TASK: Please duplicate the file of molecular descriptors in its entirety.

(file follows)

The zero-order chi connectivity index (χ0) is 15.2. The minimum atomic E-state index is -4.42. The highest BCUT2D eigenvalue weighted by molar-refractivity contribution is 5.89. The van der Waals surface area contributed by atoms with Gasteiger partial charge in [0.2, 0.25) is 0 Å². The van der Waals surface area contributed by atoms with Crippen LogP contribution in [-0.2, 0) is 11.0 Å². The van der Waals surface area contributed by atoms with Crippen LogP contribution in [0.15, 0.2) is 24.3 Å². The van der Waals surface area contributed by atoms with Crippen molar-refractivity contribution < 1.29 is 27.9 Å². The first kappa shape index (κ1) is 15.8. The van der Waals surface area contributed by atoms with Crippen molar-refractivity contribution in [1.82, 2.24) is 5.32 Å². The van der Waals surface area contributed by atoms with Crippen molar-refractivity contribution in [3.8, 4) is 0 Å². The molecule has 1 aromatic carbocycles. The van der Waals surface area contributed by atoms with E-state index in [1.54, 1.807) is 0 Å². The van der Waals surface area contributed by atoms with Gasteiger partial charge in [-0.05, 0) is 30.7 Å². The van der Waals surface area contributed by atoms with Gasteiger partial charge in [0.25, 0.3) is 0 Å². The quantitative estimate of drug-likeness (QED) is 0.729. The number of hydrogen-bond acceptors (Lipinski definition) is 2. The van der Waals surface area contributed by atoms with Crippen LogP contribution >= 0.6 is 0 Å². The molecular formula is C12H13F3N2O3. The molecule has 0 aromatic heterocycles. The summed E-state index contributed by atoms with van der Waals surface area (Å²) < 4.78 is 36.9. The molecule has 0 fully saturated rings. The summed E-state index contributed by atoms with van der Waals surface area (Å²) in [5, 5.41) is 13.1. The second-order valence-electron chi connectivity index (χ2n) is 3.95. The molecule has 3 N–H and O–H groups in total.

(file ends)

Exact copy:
The zero-order chi connectivity index (χ0) is 15.2. The minimum atomic E-state index is -4.42. The highest BCUT2D eigenvalue weighted by molar-refractivity contribution is 5.89. The van der Waals surface area contributed by atoms with Gasteiger partial charge in [0.2, 0.25) is 0 Å². The van der Waals surface area contributed by atoms with Crippen LogP contribution in [-0.2, 0) is 11.0 Å². The van der Waals surface area contributed by atoms with Crippen LogP contribution in [0.15, 0.2) is 24.3 Å². The van der Waals surface area contributed by atoms with Crippen molar-refractivity contribution < 1.29 is 27.9 Å². The first kappa shape index (κ1) is 15.8. The van der Waals surface area contributed by atoms with Crippen molar-refractivity contribution in [1.82, 2.24) is 5.32 Å². The van der Waals surface area contributed by atoms with Crippen molar-refractivity contribution in [3.8, 4) is 0 Å². The molecule has 1 aromatic carbocycles. The van der Waals surface area contributed by atoms with E-state index in [1.54, 1.807) is 0 Å². The van der Waals surface area contributed by atoms with Gasteiger partial charge in [-0.05, 0) is 30.7 Å². The van der Waals surface area contributed by atoms with Gasteiger partial charge in [0.25, 0.3) is 0 Å². The quantitative estimate of drug-likeness (QED) is 0.729. The number of hydrogen-bond acceptors (Lipinski definition) is 2. The van der Waals surface area contributed by atoms with Crippen LogP contribution >= 0.6 is 0 Å². The molecular formula is C12H13F3N2O3. The molecule has 0 aromatic heterocycles. The summed E-state index contributed by atoms with van der Waals surface area (Å²) < 4.78 is 36.9. The molecule has 0 fully saturated rings. The summed E-state index contributed by atoms with van der Waals surface area (Å²) in [5, 5.41) is 13.1. The second-order valence-electron chi connectivity index (χ2n) is 3.95. The molecule has 3 N–H and O–H groups in total.